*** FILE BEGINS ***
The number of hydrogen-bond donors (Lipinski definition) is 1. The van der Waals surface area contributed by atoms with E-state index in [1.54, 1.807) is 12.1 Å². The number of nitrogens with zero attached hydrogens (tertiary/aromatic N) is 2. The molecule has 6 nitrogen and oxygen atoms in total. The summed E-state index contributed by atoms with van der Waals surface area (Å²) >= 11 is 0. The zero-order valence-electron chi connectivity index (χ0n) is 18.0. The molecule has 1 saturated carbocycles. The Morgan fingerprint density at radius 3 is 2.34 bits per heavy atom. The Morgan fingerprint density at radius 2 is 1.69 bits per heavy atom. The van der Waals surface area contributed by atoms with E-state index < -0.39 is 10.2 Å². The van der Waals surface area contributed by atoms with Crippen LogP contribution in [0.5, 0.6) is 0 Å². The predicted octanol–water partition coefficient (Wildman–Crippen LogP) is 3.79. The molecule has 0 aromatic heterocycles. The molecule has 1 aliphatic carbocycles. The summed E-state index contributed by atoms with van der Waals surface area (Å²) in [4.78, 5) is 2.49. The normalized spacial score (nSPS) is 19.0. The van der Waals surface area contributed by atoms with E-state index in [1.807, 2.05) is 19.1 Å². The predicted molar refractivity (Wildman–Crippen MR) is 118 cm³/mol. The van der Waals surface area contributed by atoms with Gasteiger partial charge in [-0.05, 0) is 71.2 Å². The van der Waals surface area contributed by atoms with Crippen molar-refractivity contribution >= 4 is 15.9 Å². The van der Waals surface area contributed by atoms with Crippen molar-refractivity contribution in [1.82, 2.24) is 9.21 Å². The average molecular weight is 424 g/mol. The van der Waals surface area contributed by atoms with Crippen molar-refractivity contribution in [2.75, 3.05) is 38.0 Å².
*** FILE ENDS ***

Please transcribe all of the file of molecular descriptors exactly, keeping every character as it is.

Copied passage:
The number of hydrogen-bond donors (Lipinski definition) is 1. The van der Waals surface area contributed by atoms with E-state index in [1.54, 1.807) is 12.1 Å². The number of nitrogens with zero attached hydrogens (tertiary/aromatic N) is 2. The molecule has 6 nitrogen and oxygen atoms in total. The summed E-state index contributed by atoms with van der Waals surface area (Å²) >= 11 is 0. The zero-order valence-electron chi connectivity index (χ0n) is 18.0. The molecule has 1 saturated carbocycles. The Morgan fingerprint density at radius 3 is 2.34 bits per heavy atom. The Morgan fingerprint density at radius 2 is 1.69 bits per heavy atom. The van der Waals surface area contributed by atoms with E-state index < -0.39 is 10.2 Å². The van der Waals surface area contributed by atoms with Crippen LogP contribution in [0.5, 0.6) is 0 Å². The predicted octanol–water partition coefficient (Wildman–Crippen LogP) is 3.79. The molecule has 0 aromatic heterocycles. The molecule has 1 aliphatic carbocycles. The summed E-state index contributed by atoms with van der Waals surface area (Å²) in [4.78, 5) is 2.49. The normalized spacial score (nSPS) is 19.0. The van der Waals surface area contributed by atoms with E-state index in [1.807, 2.05) is 19.1 Å². The predicted molar refractivity (Wildman–Crippen MR) is 118 cm³/mol. The van der Waals surface area contributed by atoms with Gasteiger partial charge in [-0.05, 0) is 71.2 Å². The van der Waals surface area contributed by atoms with Crippen molar-refractivity contribution >= 4 is 15.9 Å². The van der Waals surface area contributed by atoms with Crippen molar-refractivity contribution in [1.82, 2.24) is 9.21 Å². The average molecular weight is 424 g/mol. The van der Waals surface area contributed by atoms with Crippen molar-refractivity contribution in [2.75, 3.05) is 38.0 Å².